Tuesday, May 25, 2010

the month of may...

Sorry for my lack of posting lately...things have been so busy! May has been a great month for John and me. First, John started his new job with Pulte/Centex homes in Charlotte. So...we moved into a new house in Lexington. Its a great little house, we've been here two weeks, so we're still in boxes but- its coming together and I think it will be great for us for the next year or so of our life.

At the beginning of May, my sister graduated from ECU with her MBA. We're so excited for her- it has been a long hard process, but she worked her tail off- and we were glad we could be there for her big day.











Then began the wedding festivities for one of my closest friends, Tyler, and her fiance Bryson. Tyler and I met day one of nursing school when we were put in the same clinical group, and the rest is history. The truth is I wouldn't have made it through nursing school without Tyler and she is truly one of the best friends I've ever had- I'm so grateful for her and am so excited for her and Bryson and the start of their lives together. Their wedding was BEAUTIFUL. and I am so blessed to have been a part of their day.













Gratitude 28-43

28. warm weather
29. summer thunderstorms
30. my best friend getting married
31. weddings
32. switching to day shift in a week
33. dinner with my husband
34. peach margaritas
35. my sister
36. shutterfly- and how easy it makes it to preserve memories
37. my husband- and his sweet heart.
38. laughing.
39. meeting new friends
40. and spending time with old friends
41. the fact that i live in such a beautiful state like NC
42. the fact that God provides for John and me exactly when we need it, and how much.
43. having a two income household- and understanding what a blessing that is in these times.

Friday, May 14, 2010

The Saltwater Cure







I love this editors column in our state magazine because it just completely engrosses the feeling I get when thinking about the North Carolina Coast. There's something about that part of the country that just draws in the soul, and leaves you in a little more peace than you were before you got there. And today....it is very much on my mind. So here's my tribute to my favorite place in the world- Southport/Oak Island, NC.

The Saltwater Cure
When I was nine years old, jumping around in the old woodshed behind my grandmother’s house, I took a splinter, two inches long, right in the toe.

I ran inside in tears, hopping and holding my foot so she could see the jagged shard deep beneath the skin.

It wasn’t my first splinter. Or my last. But this was different. It needed something more than tweezers.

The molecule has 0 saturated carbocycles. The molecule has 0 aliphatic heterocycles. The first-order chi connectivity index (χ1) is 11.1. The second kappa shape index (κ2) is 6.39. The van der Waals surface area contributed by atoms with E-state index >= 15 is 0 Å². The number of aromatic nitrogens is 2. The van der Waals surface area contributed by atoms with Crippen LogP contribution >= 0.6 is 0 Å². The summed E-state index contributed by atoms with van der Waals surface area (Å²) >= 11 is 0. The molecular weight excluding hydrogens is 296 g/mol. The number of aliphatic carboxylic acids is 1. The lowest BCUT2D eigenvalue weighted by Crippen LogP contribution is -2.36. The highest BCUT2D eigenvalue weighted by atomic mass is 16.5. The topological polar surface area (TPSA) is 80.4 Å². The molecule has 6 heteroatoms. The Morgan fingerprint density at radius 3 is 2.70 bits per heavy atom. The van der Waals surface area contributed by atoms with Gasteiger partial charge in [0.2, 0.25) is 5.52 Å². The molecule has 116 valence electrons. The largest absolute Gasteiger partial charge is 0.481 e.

My grandmother ran warm water in a wash bucket and poured in about a quarter of a box of salt from the Morton’s container.

She told me to sit there, on the edge of the kitchen chair, with my foot immersed in the bucket for about a half an hour. I was fidgety, focused on the pain in my toe. “Be still,” she said, “and let the water do its work.”

Before long, the water had not only numbed my sore toe, but also the splinter had worked its way out. The next time I looked down into the salty water, it was drifting to the bottom of the bucket.

It was my first lesson in learning about salt water’s capacity to mend.

I’ve used this trick ever since to remove splinters, soothe a sore throat, wash out a cut. I have no idea whether this treatment is medically sound, but it seems to make things better, and that’s good enough for me.

A few years ago, I was reminded of the restorative power of salt water during a trip to the beach.

After what had been a long and weary drive from Greensboro, I landed at the Yacht Basin Provision Company, a seafood shack in Southport.

Here, the salty sea air had taken its toll, seasoning the wooden structure and adding a patina of rust to the propane tanks that sit outside the door. Inside, I ordered a yellowfin tuna sandwich off the chalkboard menu and walked out to the open-air deck overlooking the waterway to eat it.

Strains of Willie Nelson singing “Sitting on Top of the World” played over the sound system. Pelicans dipped in and out of the water from the dock, and boats skimmed nearby, a reminder of the omnipresent fishermen, who, on their daily journey of ocean and sky, make their life from this salty sea.

I sat here for a couple of hours and thought about what it means to be connected to the water, to the ocean. I thought about its immense history. About its power to restore, to heal, to mend. About how, as Carl Sandburg said, “it must know more than any of us.” More than anything, I think, it knows how to calm and soothe our souls.

When we are still and let it do its work.

Elizabeth Hudson
Editor–in–Chief









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